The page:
I was unfortunate enough to hurt my back at work in March 2019, or to be more precise the damage I had been doing to my back over the years accumulated to the point when my back cried – STOP! This is a short record of my NHS patient experience.
I bravely soldiered on for a few hours and then threw the cape away, stopped being a hero and went home. I called in sick the next day (Saturday) and rested over the weekend.
On Monday, unable to move the toes on my left foot, I made an appointment with my GP. He was very good, signed me off work for a week (he wanted to do more, but I would only get statutory sick pay so didn’t want to be off too long) and prescribed some pain relief.
He advised that if I had any numbness in other areas (I won’t expand where!) or felt things were getting worse, to go straight to the A&E. I rested for the week and went back to work on arranged ‘light duties’. At the end of the first day I didn’t feel too bad, had a hot bath and went to bed.
In the morning I was unable to flex my foot upwards at the ankle and my back was once more telling me something. I phoned in to work and took myself to A&E. Being around 8.30am it was fairly quiet with only a few patients waiting. I didn’t have to wait too long for triage who took some history and details of the problem.
Back in the waiting room it wasn’t a long wait before I was called to see the Doctor. Quick recap and examination and decision made that a scan would be needed. Call to orthopaedics to get the ok to book the scan and I was taken to a cubicle. Given a gown to get into (not easy!) then a nurse checked details, attached id bracelet and took general observations, temperature, pulse and blood pressure. Took bloods and inserted a cannula at same time.
Orthopaedic registrar came and assessed me and agreed that an MRI was needed. I was taken into a different cubicle to wait for the MRI. In the new cubicle the nurse who would be looking after me introduced themselves and checked all of my details and got me a cup of tea.
After about an hour the nurse said the MRI had been booked for later in the morning and someone from imaging would be round to explain what would be happening and check on my weight etc.
They duly arrived and told me they would be back to collect me at a certain time. This they did, I was taken to the MRI, went through the scanner and was taken back to the cubicle. The orthopaedic doctor came round to check everything was ok and to say they were just waiting the results of the MRI.
By this time it was lunchtime and the nurse got me a sandwich and another cup of tea. Orthopaedics said they had got the results and were just taking a look, (apparently there was quite a list!)
Shortly after lunch I was given the results – listed below:
- Multilevel spondylosis and facet joint arthropathy.
- 6mm spinal synovial cyst seen at L4/5 on the right side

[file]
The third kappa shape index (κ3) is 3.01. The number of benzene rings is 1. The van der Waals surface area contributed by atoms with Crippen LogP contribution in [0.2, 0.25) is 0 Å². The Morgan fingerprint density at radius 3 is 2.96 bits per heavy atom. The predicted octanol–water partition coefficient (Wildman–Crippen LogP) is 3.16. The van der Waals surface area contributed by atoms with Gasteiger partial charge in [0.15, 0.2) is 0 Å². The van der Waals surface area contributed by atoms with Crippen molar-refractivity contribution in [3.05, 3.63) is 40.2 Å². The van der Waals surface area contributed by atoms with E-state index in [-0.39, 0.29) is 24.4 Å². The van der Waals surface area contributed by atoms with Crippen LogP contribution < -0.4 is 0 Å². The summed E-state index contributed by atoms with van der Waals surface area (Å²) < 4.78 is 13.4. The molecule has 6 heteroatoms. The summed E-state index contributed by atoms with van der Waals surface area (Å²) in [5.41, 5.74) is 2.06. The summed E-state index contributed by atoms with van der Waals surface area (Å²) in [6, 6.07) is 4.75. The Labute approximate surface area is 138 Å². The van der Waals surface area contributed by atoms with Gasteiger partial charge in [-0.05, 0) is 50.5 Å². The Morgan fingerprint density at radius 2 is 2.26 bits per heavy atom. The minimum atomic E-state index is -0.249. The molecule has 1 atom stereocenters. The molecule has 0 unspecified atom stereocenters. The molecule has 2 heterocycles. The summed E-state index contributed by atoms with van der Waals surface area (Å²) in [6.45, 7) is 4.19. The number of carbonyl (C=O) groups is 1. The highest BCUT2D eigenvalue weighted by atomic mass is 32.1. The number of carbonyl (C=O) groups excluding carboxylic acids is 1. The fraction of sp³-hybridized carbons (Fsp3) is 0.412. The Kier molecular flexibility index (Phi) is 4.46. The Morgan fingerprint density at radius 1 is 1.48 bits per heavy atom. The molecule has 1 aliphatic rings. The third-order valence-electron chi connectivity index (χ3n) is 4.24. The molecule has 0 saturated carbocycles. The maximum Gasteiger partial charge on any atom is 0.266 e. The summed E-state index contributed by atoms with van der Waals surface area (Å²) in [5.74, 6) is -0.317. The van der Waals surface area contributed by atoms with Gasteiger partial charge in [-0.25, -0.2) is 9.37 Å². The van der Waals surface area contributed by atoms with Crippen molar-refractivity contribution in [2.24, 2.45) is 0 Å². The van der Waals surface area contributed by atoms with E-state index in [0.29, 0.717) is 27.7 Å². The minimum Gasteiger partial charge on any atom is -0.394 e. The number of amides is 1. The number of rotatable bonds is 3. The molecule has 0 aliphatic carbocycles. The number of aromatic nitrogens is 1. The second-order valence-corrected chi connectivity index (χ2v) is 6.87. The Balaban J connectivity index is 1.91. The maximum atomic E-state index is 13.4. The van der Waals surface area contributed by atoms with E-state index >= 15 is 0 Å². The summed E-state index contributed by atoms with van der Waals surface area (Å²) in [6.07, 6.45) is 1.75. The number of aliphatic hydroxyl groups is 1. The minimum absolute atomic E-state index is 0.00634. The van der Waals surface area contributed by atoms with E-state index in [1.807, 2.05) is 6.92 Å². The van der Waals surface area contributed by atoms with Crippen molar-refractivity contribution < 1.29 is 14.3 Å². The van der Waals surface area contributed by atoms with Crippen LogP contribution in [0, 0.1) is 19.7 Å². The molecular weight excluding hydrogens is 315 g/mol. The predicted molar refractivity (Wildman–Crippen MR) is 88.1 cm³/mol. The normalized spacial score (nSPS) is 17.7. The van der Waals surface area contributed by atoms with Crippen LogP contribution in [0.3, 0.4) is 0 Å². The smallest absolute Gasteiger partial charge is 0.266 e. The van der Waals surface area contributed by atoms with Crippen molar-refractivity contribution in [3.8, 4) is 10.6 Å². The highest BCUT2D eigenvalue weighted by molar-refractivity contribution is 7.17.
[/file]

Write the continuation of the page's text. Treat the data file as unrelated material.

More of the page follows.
- Multilevel disc desiccation and decreased disc height in keeping with degenerative disc disease, most pronounced at L1/2 and L4-S1
- New modic type 1 changes are seen at L3/4
- At L1/2 there is a broad based posterior disc bulge indenting the thecal sac, obvious neural compromise is present
- At L4/5 there is a paramedian disc protrusion indenting the thecal sac and impinging upon the exiting right L4 nerve root
- At L5/S1 there is a posterior broad based disc bulge which together with the endplate osteophytosis and facet arthrosis significantly narrows the neural foramina, more on the right side
- The disc bulge impinges upon the exiting L5 nerve root on the right side
I just had to wait whilst they contacted the local spinal hospital for their opinion. This did take a couple of hours but eventually they replied that I should be referred to the local spinal triage. All in all I left the hospital at around 5.30pm. During that time every member of staff was unfailingly polite and helpful, amazing service.
A couple of observations
Whilst the staff were amazing, the politics and procedures involved in communicating with other departments was ludicrous. The referral to spinal triage (in the same hospital) would need to be done by my GP, the A&E and Orthopaedics were not able to do it. So, make an appointment with my GP to get him to refer me to spinal triage!
Also to get the MRI booked the A&E doctor contacted the orthopaedic SHO to get the go ahead. The SHO said they weren’t able to do this, it needed to be done by the registrar. So call the registrar who said it didn’t need to go through them, it should go through the SHO. So, another call back to the SHO and finally got it organised!
It is the internal policies and politics that seemed to bottle neck progress and was the one thing the staff commented about on numerous occasions. There has to be a message there, I guess the people making the policies aren’t (or won’t) listen.
On the whole the treatment I received was excellent and can’t praise the staff highly enough. In fact I wrote an email to the Trust to ask them to pass on my thanks, to which I got a nice reply promising to pass my thanks on to the relevant departments.
I just thought it would be nice to show that in my experience NHS staff are caring, professional and human. Pretty good qualities in my book. I know there will be people who have had an awful time but I can only speak for myself and hope that if people have had a poor experience they were isolated cases.
Do you have an NHS Patient Experience?
Please get in touch with your experiences – good or bad. Let’s celebrate the good and together discover solutions for the bad. Things will never improve if we do not discuss issues and talk to the right people about solutions, let’s make it happen!
Thank you for reading.
Justin – founder of Twitway